" the consecration of bishops for ministry in various forms by different Provinces and the vocal support of such initiatives by the Primates associated with the Gafcon have all taken place, apparently in contradiction of the 2005 Dromantine Statement, although in each case, the primates involved would cite a conviction that their actions were provisional, born of necessity, and reactive rather than taking the initiative."

Good grief. That was apparent when the 3 moratoria were agreed. The WCG is saying that nevertheless that might be a legitimate excuse.

Let's just put it this way: either (1) take your medicine or (2) accept that The Episcopal Church is consecrating gay and lesbian bishops. It is doing so provisionally so as to give the rest of Anglican Communion time to catch up, but out of necessity in order to be true to our baptismal covenant. Just understand that there's nothing about treating each person as a child of God with dignity.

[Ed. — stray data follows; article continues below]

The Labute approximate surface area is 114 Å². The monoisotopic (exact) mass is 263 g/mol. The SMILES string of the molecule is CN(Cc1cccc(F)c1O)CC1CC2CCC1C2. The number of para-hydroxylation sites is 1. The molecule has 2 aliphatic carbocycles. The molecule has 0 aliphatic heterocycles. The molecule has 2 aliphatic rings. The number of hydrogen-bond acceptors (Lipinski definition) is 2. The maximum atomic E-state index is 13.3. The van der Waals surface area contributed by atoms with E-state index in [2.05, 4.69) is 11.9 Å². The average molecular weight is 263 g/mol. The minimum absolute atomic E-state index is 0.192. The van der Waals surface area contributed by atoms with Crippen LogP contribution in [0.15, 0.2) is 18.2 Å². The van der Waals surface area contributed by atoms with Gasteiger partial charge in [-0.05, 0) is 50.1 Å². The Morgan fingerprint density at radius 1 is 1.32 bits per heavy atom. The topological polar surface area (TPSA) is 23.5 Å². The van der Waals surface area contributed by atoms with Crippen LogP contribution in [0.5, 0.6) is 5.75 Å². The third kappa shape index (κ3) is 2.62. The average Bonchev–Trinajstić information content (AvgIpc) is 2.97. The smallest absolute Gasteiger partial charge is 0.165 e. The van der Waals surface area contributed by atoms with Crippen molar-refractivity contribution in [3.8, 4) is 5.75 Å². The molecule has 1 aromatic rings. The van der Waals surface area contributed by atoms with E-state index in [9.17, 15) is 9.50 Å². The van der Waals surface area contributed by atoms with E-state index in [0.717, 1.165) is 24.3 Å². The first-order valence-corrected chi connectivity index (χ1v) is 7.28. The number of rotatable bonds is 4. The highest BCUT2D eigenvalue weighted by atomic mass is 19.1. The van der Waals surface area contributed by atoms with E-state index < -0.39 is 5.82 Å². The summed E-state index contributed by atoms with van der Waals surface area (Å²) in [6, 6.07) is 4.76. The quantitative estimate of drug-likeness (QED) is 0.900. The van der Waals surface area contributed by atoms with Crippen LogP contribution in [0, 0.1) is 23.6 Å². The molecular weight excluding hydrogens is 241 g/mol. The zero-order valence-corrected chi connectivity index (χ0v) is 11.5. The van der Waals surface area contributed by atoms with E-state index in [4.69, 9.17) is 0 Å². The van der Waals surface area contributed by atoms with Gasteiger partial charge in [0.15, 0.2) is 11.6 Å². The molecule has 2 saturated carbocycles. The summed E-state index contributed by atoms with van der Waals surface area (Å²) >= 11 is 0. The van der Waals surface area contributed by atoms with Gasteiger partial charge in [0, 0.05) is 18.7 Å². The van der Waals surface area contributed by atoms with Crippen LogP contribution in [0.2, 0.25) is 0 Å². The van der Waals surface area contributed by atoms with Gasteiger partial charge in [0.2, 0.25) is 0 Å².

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GrandmèreMimi
Guest

It may seem petty to focus on the funding, but I agree with Dirk. TEC is operating on a greatly reduced budget, and our funds could be better spent in ways other than the support of gatherings of which the ABC has preemptively taken control, gatherings which he has organized in a divisive and punitive manner.

June Butler

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Dirk C. Reinken
Guest
Dirk C. Reinken

Perhaps a non-trivial consequence to the ABC 's and ACO's actions would be to reduce our contribution to the AC budget to 1/44th of the total since the AC has "44 regional and national member churches around the globe" according to their website.

It seems that we might be funding organs that are specifically excluding us.